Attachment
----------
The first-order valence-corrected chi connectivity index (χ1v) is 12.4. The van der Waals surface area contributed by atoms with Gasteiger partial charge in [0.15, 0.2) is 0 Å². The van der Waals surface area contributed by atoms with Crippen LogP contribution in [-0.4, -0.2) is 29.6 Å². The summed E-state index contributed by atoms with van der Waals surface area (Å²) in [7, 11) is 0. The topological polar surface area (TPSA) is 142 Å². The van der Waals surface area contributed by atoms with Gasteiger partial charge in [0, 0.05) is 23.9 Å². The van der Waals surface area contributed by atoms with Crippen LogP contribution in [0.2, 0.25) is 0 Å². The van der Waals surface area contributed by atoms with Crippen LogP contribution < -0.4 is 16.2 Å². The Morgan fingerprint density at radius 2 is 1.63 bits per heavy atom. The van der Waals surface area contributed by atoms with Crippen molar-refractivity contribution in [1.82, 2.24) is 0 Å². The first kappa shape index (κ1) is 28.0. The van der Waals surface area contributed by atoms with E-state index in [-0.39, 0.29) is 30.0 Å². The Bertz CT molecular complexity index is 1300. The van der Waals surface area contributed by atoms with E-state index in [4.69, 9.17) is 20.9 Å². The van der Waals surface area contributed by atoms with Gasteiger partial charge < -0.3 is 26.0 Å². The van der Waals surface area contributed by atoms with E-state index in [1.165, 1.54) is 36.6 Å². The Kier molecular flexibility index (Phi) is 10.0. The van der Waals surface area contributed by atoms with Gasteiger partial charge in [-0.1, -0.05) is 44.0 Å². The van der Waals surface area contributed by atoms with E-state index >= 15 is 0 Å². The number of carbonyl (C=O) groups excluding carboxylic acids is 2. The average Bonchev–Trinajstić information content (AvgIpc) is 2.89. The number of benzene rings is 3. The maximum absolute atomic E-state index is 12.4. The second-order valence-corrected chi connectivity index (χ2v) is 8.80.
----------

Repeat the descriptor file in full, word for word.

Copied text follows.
The first-order valence-corrected chi connectivity index (χ1v) is 12.4. The van der Waals surface area contributed by atoms with Gasteiger partial charge in [0.15, 0.2) is 0 Å². The van der Waals surface area contributed by atoms with Crippen LogP contribution in [-0.4, -0.2) is 29.6 Å². The summed E-state index contributed by atoms with van der Waals surface area (Å²) in [7, 11) is 0. The topological polar surface area (TPSA) is 142 Å². The van der Waals surface area contributed by atoms with Gasteiger partial charge in [0, 0.05) is 23.9 Å². The van der Waals surface area contributed by atoms with Crippen LogP contribution in [0.2, 0.25) is 0 Å². The van der Waals surface area contributed by atoms with Crippen LogP contribution < -0.4 is 16.2 Å². The Morgan fingerprint density at radius 2 is 1.63 bits per heavy atom. The van der Waals surface area contributed by atoms with Crippen molar-refractivity contribution in [1.82, 2.24) is 0 Å². The first kappa shape index (κ1) is 28.0. The van der Waals surface area contributed by atoms with E-state index in [-0.39, 0.29) is 30.0 Å². The Bertz CT molecular complexity index is 1300. The van der Waals surface area contributed by atoms with E-state index in [4.69, 9.17) is 20.9 Å². The van der Waals surface area contributed by atoms with Gasteiger partial charge < -0.3 is 26.0 Å². The van der Waals surface area contributed by atoms with E-state index in [1.165, 1.54) is 36.6 Å². The Kier molecular flexibility index (Phi) is 10.0. The van der Waals surface area contributed by atoms with Gasteiger partial charge in [-0.1, -0.05) is 44.0 Å². The van der Waals surface area contributed by atoms with E-state index >= 15 is 0 Å². The number of carbonyl (C=O) groups excluding carboxylic acids is 2. The average Bonchev–Trinajstić information content (AvgIpc) is 2.89. The number of benzene rings is 3. The maximum absolute atomic E-state index is 12.4. The second-order valence-corrected chi connectivity index (χ2v) is 8.80.